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  • Badass Army: The Dwarven Pioneer Companies are basically an army of Badass Crews.
  • Badass Grandpa / Cool Old Guy: Sven.
  • Beware the Nice Ones: The Ramelans are a loose coalition of federal democracies with no interest in aggressive expansion and a tiny standing army. They were also the first people to break the momentum of the Ardalan Imperial Army during one of their more ambitious land grabs.
  • Dungeon Punk: Insofar as a Low Fantasy version of this trope is possible, anyway.
  • Elves vs. Dwarves: Averted. They might not always see eye to eye, but their economies are too interdependent for it to get out of hand.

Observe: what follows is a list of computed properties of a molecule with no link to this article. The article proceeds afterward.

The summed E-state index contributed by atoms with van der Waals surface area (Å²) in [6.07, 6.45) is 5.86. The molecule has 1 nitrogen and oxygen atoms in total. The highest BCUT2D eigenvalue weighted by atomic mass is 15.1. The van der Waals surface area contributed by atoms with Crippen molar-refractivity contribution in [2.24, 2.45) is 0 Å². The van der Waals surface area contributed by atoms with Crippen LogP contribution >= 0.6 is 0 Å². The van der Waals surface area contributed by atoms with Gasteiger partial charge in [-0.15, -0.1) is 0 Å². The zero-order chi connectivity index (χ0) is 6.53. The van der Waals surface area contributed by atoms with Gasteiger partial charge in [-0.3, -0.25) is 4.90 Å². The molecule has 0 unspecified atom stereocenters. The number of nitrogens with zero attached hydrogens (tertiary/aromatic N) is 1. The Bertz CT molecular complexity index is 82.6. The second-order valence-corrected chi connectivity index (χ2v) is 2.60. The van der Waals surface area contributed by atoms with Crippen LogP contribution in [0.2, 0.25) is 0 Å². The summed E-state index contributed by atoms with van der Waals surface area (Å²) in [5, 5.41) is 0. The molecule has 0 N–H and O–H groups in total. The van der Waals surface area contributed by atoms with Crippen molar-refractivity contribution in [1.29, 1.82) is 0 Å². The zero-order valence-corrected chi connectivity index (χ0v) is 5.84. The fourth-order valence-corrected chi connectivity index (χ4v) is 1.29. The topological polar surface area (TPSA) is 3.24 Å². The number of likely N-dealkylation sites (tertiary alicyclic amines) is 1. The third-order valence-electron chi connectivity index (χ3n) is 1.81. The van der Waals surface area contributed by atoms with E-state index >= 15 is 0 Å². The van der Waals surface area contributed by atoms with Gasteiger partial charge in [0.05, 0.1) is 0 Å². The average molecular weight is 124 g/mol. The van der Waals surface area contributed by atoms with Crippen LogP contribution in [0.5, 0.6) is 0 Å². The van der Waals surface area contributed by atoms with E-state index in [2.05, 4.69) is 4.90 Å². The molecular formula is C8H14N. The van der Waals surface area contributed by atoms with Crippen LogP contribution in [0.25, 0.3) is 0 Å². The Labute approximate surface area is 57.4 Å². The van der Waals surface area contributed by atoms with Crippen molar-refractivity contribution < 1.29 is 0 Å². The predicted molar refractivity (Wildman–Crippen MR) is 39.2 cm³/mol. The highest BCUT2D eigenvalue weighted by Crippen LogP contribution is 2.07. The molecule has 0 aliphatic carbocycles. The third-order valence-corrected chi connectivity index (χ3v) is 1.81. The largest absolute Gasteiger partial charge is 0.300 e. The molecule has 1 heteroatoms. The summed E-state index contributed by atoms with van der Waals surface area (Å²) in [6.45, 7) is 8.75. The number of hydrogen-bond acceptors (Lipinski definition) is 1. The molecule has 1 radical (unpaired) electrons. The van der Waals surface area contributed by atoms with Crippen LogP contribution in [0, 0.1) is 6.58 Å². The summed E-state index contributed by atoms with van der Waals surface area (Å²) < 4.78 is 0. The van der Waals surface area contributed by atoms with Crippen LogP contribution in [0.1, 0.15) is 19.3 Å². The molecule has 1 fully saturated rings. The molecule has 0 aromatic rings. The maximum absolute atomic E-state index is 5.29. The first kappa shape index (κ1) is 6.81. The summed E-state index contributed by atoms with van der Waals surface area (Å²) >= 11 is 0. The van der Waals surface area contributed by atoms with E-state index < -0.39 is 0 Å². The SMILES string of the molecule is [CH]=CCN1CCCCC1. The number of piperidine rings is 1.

• Encyclopedia Exposita: Each chapter begins with a quote from an in-universe source filling in some backstory.
  • Fantasy Counterpart Culture: The dwarven kingdoms have aspects of Scotireland, Norse By Northwest, Oop North and the Welsh. The Ardalans are loosely inspired by the Roman Empire, Napoleonic France and Germany under Kaiser Wilheim. And yes, that elven bartender ''is'' supposed to have a Liverpudlian accent.
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  • Fantastic Racism: Implied to exist, along with the mundane sort, but not significant to the plot.
  • Fantasy Gun Control: Averted. Gunpowder's quite costly thanks to Veropa depending heavily on imported sulphur for its manufacture, but firearms definitely exist.
  • Five Races: Subverted. Race is ultimately subordinate to nationality, and all five have more in common than not.